The volume of US securities class action litigation targeting companies outside the US has recently reached record levels, despite a 2010 decision by the US Supreme Court, in Morrison v. National Australia Bank, which substantially restricted the extraterritorial reach of many such cases. This increase is attributable in large part to a wave of suits filed against Chinese companies listed on US stock markets. Even excluding Chinesecompany litigation, however, the pace of US securities class actions against non-US companies has not fallen below the levels observed prior to the Morrison decision.

On the other hand, Morrison may have had some effect on settlement sizes. In the past several years, there have been few very large settlements in US securities class actions against non-US companies, a development that, as discussed below, may be attributable in part to the decision. This article surveys recent trends in filings of US securities class actions against non-US company defendants, drawing upon data up to mid-2012. It also discusses trends in settlements, and concludes by reviewing the outlook for such litigation going forward.

…continue reading: Recent Trends in US Securities Class Actions against Non-US Companies

Defrauded Investors Deserve Their Day in Court

Posted by Luis A. Aguilar, Commissioner, U.S. Securities and Exchange Commission, on Sunday May 6, 2012 at 11:07 am
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Editor’s Note: Luis A. Aguilar is a Commissioner at the U.S. Securities and Exchange Commission. This post is based on a statement from Commissioner Aguilar; the full statement, including footnotes, is available here. The views expressed in the post are those of Commissioner Aguilar and do not necessarily reflect those of the Securities and Exchange Commission, the other Commissioners, or the Staff.

The Commission has authorized that a Study be sent to Congress expressing the views of the Staff on the cross-border scope of the private right of action under Section 10(b) of the Securities Exchange Act of 1934. However, my conscience compels me to write separately to record my views on the Study. I write to convey my strong disappointment that the Study fails to satisfactorily answer the Congressional request, contains no specific recommendations, and does not portray a complete picture of the immense and irreparable investor harm that has resulted, and will continue to result, due to Morrison v. National Australia Bank, Ltd.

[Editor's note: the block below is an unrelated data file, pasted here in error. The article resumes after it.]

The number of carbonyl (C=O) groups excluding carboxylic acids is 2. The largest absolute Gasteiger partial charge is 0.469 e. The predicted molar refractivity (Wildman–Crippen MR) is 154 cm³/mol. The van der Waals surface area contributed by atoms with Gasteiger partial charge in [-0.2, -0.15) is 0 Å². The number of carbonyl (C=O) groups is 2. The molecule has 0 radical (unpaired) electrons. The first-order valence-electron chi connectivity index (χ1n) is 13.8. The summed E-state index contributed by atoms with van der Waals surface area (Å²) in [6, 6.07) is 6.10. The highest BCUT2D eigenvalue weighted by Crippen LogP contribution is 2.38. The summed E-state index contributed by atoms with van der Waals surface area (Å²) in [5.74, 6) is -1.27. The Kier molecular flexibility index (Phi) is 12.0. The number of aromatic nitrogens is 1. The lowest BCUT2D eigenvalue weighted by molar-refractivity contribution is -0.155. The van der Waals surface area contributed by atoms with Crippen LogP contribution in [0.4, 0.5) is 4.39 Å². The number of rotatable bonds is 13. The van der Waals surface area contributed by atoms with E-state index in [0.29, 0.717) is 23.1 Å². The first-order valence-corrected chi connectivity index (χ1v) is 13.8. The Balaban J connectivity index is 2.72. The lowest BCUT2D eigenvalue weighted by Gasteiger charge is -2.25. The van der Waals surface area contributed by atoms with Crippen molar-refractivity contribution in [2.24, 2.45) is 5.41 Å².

In the United States we have a strong belief that, whether rich or poor, we are all entitled to our day in court. Sadly, for many American investors this is no longer true.

If American investors are defrauded by a company that they have invested in – and that company is listed on a foreign exchange – investors may be unable to have their day in court and seek redress against this company for its lies and misrepresentations. Thus, investors have been stripped of a traditional American right.

This was not always the case. For decades, federal courts applied the same standard to determine whether U.S. federal securities law applied to frauds that took place, in whole or in part, outside of the United States. Under that standard, Section 10(b) of the Securities Exchange Act of 1934 (the “Exchange Act”) and other antifraud provisions applied “when there was ‘significant U.S. fraudulent conduct that directly caused the plaintiffs losses’ (the conduct test) or when there were ‘significant effects’ on the U.S. securities markets (the effects test).”

…continue reading: Defrauded Investors Deserve Their Day in Court

Limits on Extraterritorial Reach of State Law

Posted by George T. Conway III, Wachtell, Lipton, Rosen & Katz, on Tuesday May 1, 2012 at 9:49 am
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Editor’s Note: George Conway is partner in the Litigation Department at Wachtell, Lipton, Rosen & Katz. This post is based on a Wachtell Lipton firm memorandum from Mr. Conway, Herbert M. Wachtell, Ben M. Germana, and Graham W. Meli.

Recently, in Global Reinsurance Corp.–U.S. Branch v. Equitas Ltd., the New York Court of Appeals, New York’s highest court, refused to apply the state’s antitrust statute, the Donnelly Act, to allegedly anticompetitive conduct in Great Britain that had only incidental effects in New York.  Reversing a divided decision of the intermediate appellate court, the Court of Appeals reasoned that state antitrust law could not have a broader extraterritorial reach than federal antitrust law; otherwise, statutory and judicial limitations on the federal Sherman Act “would be undone if states remained free to authorize ‘little Sherman Act’ claims that went beyond it.”

This rationale may have significant implications beyond the antitrust arena, as the Court of Appeals more broadly reaffirmed that “[t]he established presumption is, of course, against the extra-territorial operation of New York law.”  For example, the potential impact on securities claims under state common law is particularly notable.  In the wake of the United States Supreme Court’s decision in Morrison v. National Australia Bank, which held that Section 10(b) of the Securities Exchange Act applies only to domestic securities transactions (see our memo here), a number of plaintiffs have attempted to invoke state common law to recover losses on extraterritorial transactions.  One potential obstacle to such state-law suits appeared to have been removed late last year, when the Court of Appeals, in Assured Guaranty (UK) Ltd. v. J.P. Morgan Investment Management, rejected a line of lower-court and federal precedents that had held common-law securities actions preempted by New York’s securities statute, the Martin Act (see our memo here).

…continue reading: Limits on Extraterritorial Reach of State Law